A reduction in natural seeps is occurring off the coast of Coal Oil Point, and this is directly related to oil and natural gas production from Platform Holly.
Seep reduction has been occurring steadily over the last 30 years, to the point that in late 2013 output from one of the most prolific seeps was reduced to an almost non-detectable level. Natural seeps in the Santa Barbara Channel are one of the largest sources of air pollution in Santa Barbara County. Offshore oil production in areas in which there are active seeps has proven benefits to the Santa Barbara community in terms of reduced air pollution and less tar on local beaches.
The seeps are part of Santa Barbara history and are well documented in early accounts from the Chumash Indians and early explorers along the coast. More than 1,200 natural seeps have been charted in the Santa Barbara Channel, according to the California State Lands Commission. The majority of these seeps occur within a three-mile radius of Coal Oil Point.
Natural seeps leak oil and natural gas into the Santa Barbara Channel. The oil slick from the seeps eventually evaporates and degrades into tar balls, which are common along the water’s edge at many local beaches. It has been estimated that approximately 6,000 gallons of oil seeps naturally into the Santa Barbara Channel every day. In addition to the oil, an estimated 5 million cubic feet of natural gas is released into the air each day. The Santa Barbara County Air Pollution Control District classifies natural seeps as one of the largest sources of air pollution in Santa Barbara County.
The reduction of seeps related to oil and natural gas production is well documented in numerous academic and peer reviewed publications, including research work from UCSB and CSU Long Beach. Platform Holly, installed in 1967 and currently owned and operated by Venoco Inc., has produced more than 75 million barrels of oil and 78 billion cubic feet of gas to date. This production has resulted in a significant decrease in the oil and gas bearing reservoir pressure, the main driving force behind seep activity.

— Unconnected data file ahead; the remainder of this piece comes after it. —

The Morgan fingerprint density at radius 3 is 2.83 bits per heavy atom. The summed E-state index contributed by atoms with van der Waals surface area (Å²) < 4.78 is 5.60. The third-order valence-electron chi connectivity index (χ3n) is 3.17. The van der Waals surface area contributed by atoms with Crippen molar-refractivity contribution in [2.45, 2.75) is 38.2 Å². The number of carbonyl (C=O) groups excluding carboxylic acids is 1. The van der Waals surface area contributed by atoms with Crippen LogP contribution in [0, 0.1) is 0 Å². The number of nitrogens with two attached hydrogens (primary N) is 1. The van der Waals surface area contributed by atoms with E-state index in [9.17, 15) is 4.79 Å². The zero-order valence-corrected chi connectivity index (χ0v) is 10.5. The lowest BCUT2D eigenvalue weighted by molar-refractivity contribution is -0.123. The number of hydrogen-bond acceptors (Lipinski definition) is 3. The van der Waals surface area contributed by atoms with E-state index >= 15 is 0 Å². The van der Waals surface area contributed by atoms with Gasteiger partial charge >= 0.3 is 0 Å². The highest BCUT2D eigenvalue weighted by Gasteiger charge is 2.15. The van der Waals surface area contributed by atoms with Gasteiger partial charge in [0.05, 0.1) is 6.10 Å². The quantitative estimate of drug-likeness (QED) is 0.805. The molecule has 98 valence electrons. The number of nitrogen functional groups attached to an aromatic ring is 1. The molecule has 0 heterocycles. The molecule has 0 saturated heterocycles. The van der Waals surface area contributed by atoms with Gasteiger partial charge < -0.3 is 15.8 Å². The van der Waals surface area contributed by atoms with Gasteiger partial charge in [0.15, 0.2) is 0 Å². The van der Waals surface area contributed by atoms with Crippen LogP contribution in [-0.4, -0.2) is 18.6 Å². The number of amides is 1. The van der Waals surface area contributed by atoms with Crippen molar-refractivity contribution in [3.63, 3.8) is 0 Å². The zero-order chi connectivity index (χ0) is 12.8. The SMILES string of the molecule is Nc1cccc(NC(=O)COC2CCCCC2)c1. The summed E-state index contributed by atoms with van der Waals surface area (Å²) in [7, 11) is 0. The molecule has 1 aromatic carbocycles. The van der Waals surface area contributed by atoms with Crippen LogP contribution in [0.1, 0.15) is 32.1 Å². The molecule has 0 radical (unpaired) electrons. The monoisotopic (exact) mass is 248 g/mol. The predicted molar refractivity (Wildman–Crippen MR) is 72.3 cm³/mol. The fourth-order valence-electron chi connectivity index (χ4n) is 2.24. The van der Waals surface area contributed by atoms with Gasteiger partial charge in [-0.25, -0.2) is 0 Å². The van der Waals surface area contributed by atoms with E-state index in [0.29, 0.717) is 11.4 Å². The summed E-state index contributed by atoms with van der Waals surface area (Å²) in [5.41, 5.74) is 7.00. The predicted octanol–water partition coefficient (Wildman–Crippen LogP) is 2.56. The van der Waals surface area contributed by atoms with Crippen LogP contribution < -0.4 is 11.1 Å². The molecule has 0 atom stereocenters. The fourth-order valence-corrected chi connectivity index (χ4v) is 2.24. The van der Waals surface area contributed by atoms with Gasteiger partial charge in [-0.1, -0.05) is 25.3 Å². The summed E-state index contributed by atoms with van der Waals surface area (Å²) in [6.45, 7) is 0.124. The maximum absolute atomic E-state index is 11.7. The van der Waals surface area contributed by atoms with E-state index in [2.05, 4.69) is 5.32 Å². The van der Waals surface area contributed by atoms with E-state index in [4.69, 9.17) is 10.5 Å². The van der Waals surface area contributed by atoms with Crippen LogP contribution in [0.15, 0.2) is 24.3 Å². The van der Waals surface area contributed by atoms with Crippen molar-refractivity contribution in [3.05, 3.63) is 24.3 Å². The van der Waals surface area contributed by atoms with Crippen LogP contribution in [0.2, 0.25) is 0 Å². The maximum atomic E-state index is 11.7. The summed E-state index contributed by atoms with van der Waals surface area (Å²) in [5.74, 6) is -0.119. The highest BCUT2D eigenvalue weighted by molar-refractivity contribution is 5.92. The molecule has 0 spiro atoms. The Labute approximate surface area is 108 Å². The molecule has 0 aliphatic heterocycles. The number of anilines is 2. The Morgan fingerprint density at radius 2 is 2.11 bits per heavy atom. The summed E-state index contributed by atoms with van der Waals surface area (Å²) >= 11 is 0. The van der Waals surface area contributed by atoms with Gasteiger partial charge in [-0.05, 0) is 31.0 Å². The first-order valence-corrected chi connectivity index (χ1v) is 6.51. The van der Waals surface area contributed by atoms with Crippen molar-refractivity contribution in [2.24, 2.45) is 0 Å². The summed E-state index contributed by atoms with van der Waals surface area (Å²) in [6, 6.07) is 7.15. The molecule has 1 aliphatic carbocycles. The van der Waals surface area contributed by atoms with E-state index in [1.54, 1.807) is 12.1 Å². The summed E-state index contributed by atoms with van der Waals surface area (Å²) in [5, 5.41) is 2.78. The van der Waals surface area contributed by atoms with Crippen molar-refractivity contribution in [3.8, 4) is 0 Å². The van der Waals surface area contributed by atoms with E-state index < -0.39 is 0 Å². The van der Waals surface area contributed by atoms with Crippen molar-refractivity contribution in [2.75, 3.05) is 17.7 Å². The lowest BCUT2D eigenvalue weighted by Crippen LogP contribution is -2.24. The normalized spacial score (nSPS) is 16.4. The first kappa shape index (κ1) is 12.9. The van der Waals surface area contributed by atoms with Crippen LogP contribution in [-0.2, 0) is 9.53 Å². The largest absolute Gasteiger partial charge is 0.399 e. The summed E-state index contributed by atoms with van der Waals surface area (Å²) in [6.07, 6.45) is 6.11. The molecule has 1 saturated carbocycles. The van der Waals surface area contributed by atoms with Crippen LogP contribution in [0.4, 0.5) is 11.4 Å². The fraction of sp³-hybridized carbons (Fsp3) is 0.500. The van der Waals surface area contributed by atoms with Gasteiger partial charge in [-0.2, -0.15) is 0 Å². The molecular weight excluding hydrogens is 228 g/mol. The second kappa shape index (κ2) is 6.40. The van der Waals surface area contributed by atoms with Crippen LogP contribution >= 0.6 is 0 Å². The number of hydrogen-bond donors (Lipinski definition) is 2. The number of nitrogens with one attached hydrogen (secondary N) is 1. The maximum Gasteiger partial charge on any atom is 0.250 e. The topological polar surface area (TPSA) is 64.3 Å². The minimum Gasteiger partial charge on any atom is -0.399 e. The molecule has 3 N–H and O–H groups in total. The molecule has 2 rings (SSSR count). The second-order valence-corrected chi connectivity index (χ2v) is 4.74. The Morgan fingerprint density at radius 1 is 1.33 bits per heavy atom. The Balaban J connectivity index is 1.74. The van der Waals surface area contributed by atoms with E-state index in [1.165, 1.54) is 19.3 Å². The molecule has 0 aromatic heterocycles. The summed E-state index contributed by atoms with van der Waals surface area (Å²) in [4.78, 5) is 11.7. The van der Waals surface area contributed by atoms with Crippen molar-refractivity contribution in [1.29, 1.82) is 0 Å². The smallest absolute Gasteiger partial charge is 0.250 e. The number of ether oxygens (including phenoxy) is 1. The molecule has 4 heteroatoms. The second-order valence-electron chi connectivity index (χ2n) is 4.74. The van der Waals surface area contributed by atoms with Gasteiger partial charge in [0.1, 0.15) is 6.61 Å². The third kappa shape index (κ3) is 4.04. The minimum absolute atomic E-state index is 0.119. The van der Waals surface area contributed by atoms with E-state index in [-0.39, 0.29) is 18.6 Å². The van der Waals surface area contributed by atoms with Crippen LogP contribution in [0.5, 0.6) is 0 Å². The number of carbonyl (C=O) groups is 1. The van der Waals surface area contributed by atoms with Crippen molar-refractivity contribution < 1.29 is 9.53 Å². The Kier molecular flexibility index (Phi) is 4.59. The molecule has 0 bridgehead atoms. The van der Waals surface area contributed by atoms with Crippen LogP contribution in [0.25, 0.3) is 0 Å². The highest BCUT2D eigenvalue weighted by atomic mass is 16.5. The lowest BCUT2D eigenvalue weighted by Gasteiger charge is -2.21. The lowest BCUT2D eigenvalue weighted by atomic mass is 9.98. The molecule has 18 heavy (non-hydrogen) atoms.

In 1982, two seep tents were installed by ARCO to reduce local air emissions related to a particularly large concentration of naturally seeping gas. These tents have captured 7.6 billion cubic feet of natural gas to date, and the relationship between seep reduction and oil production has been clearly demonstrated. The natural pollutants in this volume of captured gas that would otherwise have been released to the atmosphere are equivalent to the amount of air pollution associated with 59 million round trips between Los Angeles and Santa Barbara in a Honda Civic or 30 million round trips in a Ford F-150 truck. A thorough inspection of the tents and associated equipment verifies that the reduction in seep tent output is not due to mechanical failure. Several visual surveys of the ocean surface in the vicinity of Platform Holly and seep tents also validate that one of the most active seep areas in the Santa Barbara Channel is no longer visible.
“We are not seeing the elimination of all seeps,” said Ian Livett, vice president of Southern California operations. “Due to production from Platform Holly, we are experiencing a measurable reduction in one area offshore within a vast field of natural seeps.”
In the past, Venoco provided Seep Tours to give the public an opportunity to view the seeps from the Condor Express while learning the history of oil development in the Santa Barbara Channel. Hundreds of residents and tourists saw this natural phenomenon up close.
Venoco is no longer offering the boat tours because the most prolific seep area near Coal Oil Point is no longer visible. Continued production from Platform Holly will result in further lowering of reservoir pressure and continued reduction of seep activity in the area.
— Steve Greig is the government relations manager for Venoco Inc.